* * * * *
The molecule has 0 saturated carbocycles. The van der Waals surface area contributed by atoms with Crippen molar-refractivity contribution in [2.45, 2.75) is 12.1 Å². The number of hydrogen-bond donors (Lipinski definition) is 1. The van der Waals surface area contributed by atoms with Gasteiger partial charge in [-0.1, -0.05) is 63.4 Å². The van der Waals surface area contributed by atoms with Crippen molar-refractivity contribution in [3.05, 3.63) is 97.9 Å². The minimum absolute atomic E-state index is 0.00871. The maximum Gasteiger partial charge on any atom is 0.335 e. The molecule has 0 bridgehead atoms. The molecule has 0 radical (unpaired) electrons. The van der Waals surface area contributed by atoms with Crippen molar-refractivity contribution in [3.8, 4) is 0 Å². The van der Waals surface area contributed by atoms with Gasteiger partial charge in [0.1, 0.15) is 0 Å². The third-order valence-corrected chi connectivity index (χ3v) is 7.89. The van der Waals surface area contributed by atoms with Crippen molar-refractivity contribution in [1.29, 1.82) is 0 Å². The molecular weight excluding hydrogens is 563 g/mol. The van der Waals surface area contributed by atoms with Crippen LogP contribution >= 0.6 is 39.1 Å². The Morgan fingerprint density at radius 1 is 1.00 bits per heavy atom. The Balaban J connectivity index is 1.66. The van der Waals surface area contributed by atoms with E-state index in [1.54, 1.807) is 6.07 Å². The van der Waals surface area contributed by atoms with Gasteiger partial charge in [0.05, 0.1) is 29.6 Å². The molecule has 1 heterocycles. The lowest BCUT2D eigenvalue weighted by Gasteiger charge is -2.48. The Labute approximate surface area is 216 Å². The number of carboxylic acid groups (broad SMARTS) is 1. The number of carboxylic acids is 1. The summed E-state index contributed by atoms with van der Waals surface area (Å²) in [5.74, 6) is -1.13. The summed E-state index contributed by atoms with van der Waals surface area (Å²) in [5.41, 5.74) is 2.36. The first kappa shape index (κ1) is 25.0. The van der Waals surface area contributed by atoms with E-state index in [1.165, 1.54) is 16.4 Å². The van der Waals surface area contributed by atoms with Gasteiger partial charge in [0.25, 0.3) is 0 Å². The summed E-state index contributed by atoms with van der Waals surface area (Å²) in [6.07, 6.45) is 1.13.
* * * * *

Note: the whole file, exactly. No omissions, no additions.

The molecule has 0 saturated carbocycles. The van der Waals surface area contributed by atoms with Crippen molar-refractivity contribution in [2.45, 2.75) is 12.1 Å². The number of hydrogen-bond donors (Lipinski definition) is 1. The van der Waals surface area contributed by atoms with Gasteiger partial charge in [-0.1, -0.05) is 63.4 Å². The van der Waals surface area contributed by atoms with Crippen molar-refractivity contribution in [3.05, 3.63) is 97.9 Å². The minimum absolute atomic E-state index is 0.00871. The maximum Gasteiger partial charge on any atom is 0.335 e. The molecule has 0 bridgehead atoms. The molecule has 0 radical (unpaired) electrons. The van der Waals surface area contributed by atoms with Crippen molar-refractivity contribution in [3.8, 4) is 0 Å². The van der Waals surface area contributed by atoms with Gasteiger partial charge in [0.1, 0.15) is 0 Å². The third-order valence-corrected chi connectivity index (χ3v) is 7.89. The van der Waals surface area contributed by atoms with Crippen molar-refractivity contribution in [1.29, 1.82) is 0 Å². The molecular weight excluding hydrogens is 563 g/mol. The van der Waals surface area contributed by atoms with Crippen LogP contribution >= 0.6 is 39.1 Å². The Morgan fingerprint density at radius 1 is 1.00 bits per heavy atom. The Balaban J connectivity index is 1.66. The van der Waals surface area contributed by atoms with E-state index in [1.54, 1.807) is 6.07 Å². The van der Waals surface area contributed by atoms with Gasteiger partial charge in [0.05, 0.1) is 29.6 Å². The molecule has 1 heterocycles. The lowest BCUT2D eigenvalue weighted by Gasteiger charge is -2.48. The Labute approximate surface area is 216 Å². The number of carboxylic acid groups (broad SMARTS) is 1. The number of carboxylic acids is 1. The summed E-state index contributed by atoms with van der Waals surface area (Å²) in [5.74, 6) is -1.13. The summed E-state index contributed by atoms with van der Waals surface area (Å²) in [5.41, 5.74) is 2.36. The first kappa shape index (κ1) is 25.0. The van der Waals surface area contributed by atoms with E-state index in [1.165, 1.54) is 16.4 Å². The van der Waals surface area contributed by atoms with Gasteiger partial charge in [0.25, 0.3) is 0 Å². The summed E-state index contributed by atoms with van der Waals surface area (Å²) in [6.07, 6.45) is 1.13.